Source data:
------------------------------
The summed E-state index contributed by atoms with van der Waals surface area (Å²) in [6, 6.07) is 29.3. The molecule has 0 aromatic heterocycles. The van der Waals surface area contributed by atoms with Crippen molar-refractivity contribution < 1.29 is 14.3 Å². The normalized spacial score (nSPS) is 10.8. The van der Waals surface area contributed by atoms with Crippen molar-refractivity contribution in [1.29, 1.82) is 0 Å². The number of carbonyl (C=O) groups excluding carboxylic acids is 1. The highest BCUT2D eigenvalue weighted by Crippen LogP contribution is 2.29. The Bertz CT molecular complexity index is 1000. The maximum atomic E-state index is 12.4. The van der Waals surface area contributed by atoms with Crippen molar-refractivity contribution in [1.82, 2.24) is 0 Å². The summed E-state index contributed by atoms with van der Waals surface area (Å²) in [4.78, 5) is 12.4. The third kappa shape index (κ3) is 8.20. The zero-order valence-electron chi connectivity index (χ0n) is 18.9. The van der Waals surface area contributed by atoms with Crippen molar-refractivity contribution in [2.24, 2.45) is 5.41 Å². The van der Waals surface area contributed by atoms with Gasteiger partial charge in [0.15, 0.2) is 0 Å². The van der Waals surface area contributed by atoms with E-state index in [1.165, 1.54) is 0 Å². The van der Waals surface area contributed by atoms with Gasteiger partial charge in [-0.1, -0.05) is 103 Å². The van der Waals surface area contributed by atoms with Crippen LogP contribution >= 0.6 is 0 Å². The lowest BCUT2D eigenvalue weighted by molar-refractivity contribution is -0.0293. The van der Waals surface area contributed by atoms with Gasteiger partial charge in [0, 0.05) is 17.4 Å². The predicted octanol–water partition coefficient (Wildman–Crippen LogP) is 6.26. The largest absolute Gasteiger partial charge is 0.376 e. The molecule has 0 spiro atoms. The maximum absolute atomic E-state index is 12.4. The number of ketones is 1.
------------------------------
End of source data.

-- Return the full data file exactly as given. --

The summed E-state index contributed by atoms with van der Waals surface area (Å²) in [6, 6.07) is 29.3. The molecule has 0 aromatic heterocycles. The van der Waals surface area contributed by atoms with Crippen molar-refractivity contribution < 1.29 is 14.3 Å². The normalized spacial score (nSPS) is 10.8. The van der Waals surface area contributed by atoms with Crippen molar-refractivity contribution in [1.29, 1.82) is 0 Å². The number of carbonyl (C=O) groups excluding carboxylic acids is 1. The highest BCUT2D eigenvalue weighted by Crippen LogP contribution is 2.29. The Bertz CT molecular complexity index is 1000. The maximum atomic E-state index is 12.4. The van der Waals surface area contributed by atoms with Crippen molar-refractivity contribution in [1.82, 2.24) is 0 Å². The summed E-state index contributed by atoms with van der Waals surface area (Å²) in [4.78, 5) is 12.4. The third kappa shape index (κ3) is 8.20. The zero-order valence-electron chi connectivity index (χ0n) is 18.9. The van der Waals surface area contributed by atoms with Crippen molar-refractivity contribution in [2.24, 2.45) is 5.41 Å². The van der Waals surface area contributed by atoms with Gasteiger partial charge in [0.15, 0.2) is 0 Å². The van der Waals surface area contributed by atoms with E-state index in [1.165, 1.54) is 0 Å². The van der Waals surface area contributed by atoms with Gasteiger partial charge in [-0.1, -0.05) is 103 Å². The van der Waals surface area contributed by atoms with Crippen LogP contribution >= 0.6 is 0 Å². The lowest BCUT2D eigenvalue weighted by molar-refractivity contribution is -0.0293. The van der Waals surface area contributed by atoms with Gasteiger partial charge in [0, 0.05) is 17.4 Å². The predicted octanol–water partition coefficient (Wildman–Crippen LogP) is 6.26. The largest absolute Gasteiger partial charge is 0.376 e. The molecule has 0 spiro atoms. The maximum absolute atomic E-state index is 12.4. The number of ketones is 1.